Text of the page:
The use of swept-source optical coherence tomography (SS-OCT) may provide findings that distinguish ocular toxoplasmosis in immunocompetent patients from etiologies of nontoxoplasmic retinochoroiditis, according to study results published in Eye. Such findings may include retinal hyperreflective round deposits, sublesional choroidal thickening, and sublesional retinal pigment epithelium elevation.
A team of investigators conducted a prospective cohort study to characterize SS-OCT features that could isolate ocular toxoplasmosis from other forms of retinochoroiditis.
They enrolled 43 patients (43 eyes) with active toxoplasmic retinochoroiditis and evaluated SS-OCT findings by comparing them with 54 eyes (54 lesions) with nontoxoplasmic retinochoroiditis.
Some reported conditions in eyes in the nontoxoplasmic retinochoroiditis cohort were Behçet disease (18 eyes; 33.33%), rickettsial disease (11 eyes; 20.40%), viral acute retinal necrosis (6 eyes; 11.11%), and fungal disease (6 eyes; 11.11%).
Among eyes with toxoplasmic retinochoroiditis, typical active retinochoroiditis associated with chorioretinal scar was reported in 23 (53.4%) eyes and active retinochoroiditis without chorioretinal scar was reported in 20 eyes (46.5%). Eyes with toxoplasmic retinochoroiditis had unilateral uveitis more frequently than nontoxoplasmic eyes (P =.001).
On comparing OCT findings in the 2 groups, eyes with toxoplasmic retinochoroiditis had a significantly higher prevalence for hyperreflective round-shaped deposits along the posterior hyaloid, retinal hyperreflective round deposits, sublesional retinal pigment epithelium elevation, choroidal hyperreflectivity, and sublesional choroidal thickening (P <.001 for each). Compared with nontoxoplasmic retinochoroiditis, eyes with toxoplasmic retinochoroiditis also had a greater prevalence for inner retinal layers hyperreflectivity (P =.04) and serous retinal detachment (P =.036).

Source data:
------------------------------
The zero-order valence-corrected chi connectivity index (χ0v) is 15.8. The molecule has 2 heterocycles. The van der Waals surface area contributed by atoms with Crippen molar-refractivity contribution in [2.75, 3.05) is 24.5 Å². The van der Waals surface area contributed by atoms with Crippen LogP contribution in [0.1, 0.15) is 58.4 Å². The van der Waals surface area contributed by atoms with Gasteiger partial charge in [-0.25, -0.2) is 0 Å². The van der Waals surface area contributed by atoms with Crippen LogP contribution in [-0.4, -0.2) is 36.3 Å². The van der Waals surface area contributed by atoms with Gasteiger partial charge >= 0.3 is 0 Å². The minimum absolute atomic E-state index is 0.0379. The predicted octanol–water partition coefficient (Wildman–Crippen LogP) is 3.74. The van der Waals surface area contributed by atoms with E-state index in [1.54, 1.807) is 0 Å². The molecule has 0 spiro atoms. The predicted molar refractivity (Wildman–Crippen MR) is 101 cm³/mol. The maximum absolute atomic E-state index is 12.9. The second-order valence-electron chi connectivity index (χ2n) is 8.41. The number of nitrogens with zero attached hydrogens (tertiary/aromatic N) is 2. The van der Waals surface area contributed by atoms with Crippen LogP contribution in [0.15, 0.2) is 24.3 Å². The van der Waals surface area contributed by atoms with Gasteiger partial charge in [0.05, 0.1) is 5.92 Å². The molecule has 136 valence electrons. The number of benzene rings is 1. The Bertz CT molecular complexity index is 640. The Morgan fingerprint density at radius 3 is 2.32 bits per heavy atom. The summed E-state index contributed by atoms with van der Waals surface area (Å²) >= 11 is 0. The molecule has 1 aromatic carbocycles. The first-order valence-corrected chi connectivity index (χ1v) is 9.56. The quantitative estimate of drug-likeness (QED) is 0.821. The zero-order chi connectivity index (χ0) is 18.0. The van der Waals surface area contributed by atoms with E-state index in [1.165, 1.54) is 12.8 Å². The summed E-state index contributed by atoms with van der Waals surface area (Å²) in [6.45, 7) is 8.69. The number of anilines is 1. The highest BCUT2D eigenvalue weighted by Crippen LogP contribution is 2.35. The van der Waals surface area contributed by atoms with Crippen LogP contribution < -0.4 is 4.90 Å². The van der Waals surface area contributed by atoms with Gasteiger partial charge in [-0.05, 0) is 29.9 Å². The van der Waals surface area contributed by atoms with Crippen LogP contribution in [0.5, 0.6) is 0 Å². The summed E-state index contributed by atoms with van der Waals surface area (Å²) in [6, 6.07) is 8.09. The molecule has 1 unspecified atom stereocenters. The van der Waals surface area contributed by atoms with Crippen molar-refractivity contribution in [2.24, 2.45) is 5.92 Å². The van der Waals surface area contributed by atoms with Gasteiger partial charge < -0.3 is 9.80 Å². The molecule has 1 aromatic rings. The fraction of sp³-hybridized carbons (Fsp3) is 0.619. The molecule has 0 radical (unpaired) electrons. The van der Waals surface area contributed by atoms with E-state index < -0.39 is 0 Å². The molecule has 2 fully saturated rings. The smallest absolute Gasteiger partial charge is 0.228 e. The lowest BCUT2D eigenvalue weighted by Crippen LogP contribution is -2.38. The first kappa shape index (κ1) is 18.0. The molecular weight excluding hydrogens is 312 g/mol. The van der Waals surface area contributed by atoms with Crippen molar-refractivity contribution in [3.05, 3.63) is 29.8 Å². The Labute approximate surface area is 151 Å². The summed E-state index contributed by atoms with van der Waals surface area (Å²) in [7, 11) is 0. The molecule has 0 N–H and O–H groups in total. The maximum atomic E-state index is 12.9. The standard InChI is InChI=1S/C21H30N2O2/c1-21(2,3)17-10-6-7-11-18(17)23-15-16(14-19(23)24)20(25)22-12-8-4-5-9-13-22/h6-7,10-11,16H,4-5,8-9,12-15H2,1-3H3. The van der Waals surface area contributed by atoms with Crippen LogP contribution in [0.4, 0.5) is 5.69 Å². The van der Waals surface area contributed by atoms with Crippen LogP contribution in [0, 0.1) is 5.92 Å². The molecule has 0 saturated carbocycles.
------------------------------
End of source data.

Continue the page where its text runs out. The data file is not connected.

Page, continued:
Hyperreflective round-shaped deposits, sublesional retinal pigment epithelium elevation, and sublesional choroidal thickening were all found to be significantly more likely in patients with ocular toxoplasmosis compared with nontoxoplasmic retinochoroiditis (positive likelihood ratios: 45.2, 23.86, and 9.79, respectively).
In a 2-parameter model binary logistic regression, sublesional retinal pigment epithelium elevation (Wald=11.905; P <.001) and sublesional choroidal thickening (Wald=14.881; P <.001) were found to be significant predictors for diagnosing ocular toxoplasmosis. Diagnostic accuracy was improved with the addition of hyperreflective round-shaped deposits along the posterior hyaloid or the retinal surface, resulting in an area under the curve value of 0.96 for the 2-parameter model and 0.98 for the 3-parameter model.
Some study limitations included the small sample size of the nontoxoplasmic cohort; the wide variety of entities included in the group, which did not allow separate analysis of the OCT findings for each etiology; and the lack of inclusion of immunocompromised patients with toxoplasmic retinochoroiditis who might have had different OCT changes.
“In conclusion, this prospective study provides information regarding SS-OCT findings of active toxoplasmic retinochoroiditis as compared to non-toxoplasmic retinochoroiditis, and reveals several of these features as distinctive for ocular toxoplasmosis,” the researchers wrote. “SS-OCT, as well as [spectral domain]-OCT with [enhanced depth imaging] mode, is extremely useful in the diagnosis of acute toxoplasmic retinochoroiditis, particularly in the absence of associated old scar,” according to investigators.
Disclosure: Multiple study authors declared affiliations with the biotech, pharmaceutical, and/or device companies. Please see the original reference for a full list of authors’ disclosures.
Ksiaa I, Khochtali S, Mefteh M, et al. Distinguishing swept-source optical coherence tomography findings in active toxoplasmic retinochoroiditis. Eye. Published online June 11, 2021. doi:10.1038/s41433-021-01491-4